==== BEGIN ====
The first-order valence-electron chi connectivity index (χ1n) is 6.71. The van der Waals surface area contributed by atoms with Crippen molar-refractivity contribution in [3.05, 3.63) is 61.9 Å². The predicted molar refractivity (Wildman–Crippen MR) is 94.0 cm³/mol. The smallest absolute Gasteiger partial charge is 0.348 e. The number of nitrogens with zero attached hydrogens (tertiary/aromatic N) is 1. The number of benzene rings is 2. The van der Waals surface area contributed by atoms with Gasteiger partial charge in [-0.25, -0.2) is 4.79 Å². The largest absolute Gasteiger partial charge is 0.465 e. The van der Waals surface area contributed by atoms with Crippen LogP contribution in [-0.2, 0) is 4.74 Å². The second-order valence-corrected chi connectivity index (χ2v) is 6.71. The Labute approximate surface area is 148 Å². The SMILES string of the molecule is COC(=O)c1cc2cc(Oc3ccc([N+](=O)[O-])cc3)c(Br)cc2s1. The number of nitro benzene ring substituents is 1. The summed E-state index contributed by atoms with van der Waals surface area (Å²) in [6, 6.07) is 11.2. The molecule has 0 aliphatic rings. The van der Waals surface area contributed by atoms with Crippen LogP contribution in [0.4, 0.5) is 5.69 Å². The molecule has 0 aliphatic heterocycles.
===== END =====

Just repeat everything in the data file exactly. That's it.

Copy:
The first-order valence-electron chi connectivity index (χ1n) is 6.71. The van der Waals surface area contributed by atoms with Crippen molar-refractivity contribution in [3.05, 3.63) is 61.9 Å². The predicted molar refractivity (Wildman–Crippen MR) is 94.0 cm³/mol. The smallest absolute Gasteiger partial charge is 0.348 e. The number of nitrogens with zero attached hydrogens (tertiary/aromatic N) is 1. The number of benzene rings is 2. The van der Waals surface area contributed by atoms with Gasteiger partial charge in [-0.25, -0.2) is 4.79 Å². The largest absolute Gasteiger partial charge is 0.465 e. The van der Waals surface area contributed by atoms with Crippen LogP contribution in [-0.2, 0) is 4.74 Å². The second-order valence-corrected chi connectivity index (χ2v) is 6.71. The Labute approximate surface area is 148 Å². The SMILES string of the molecule is COC(=O)c1cc2cc(Oc3ccc([N+](=O)[O-])cc3)c(Br)cc2s1. The number of nitro benzene ring substituents is 1. The summed E-state index contributed by atoms with van der Waals surface area (Å²) in [6, 6.07) is 11.2. The molecule has 0 aliphatic rings. The van der Waals surface area contributed by atoms with Crippen LogP contribution in [0.4, 0.5) is 5.69 Å². The molecule has 0 aliphatic heterocycles.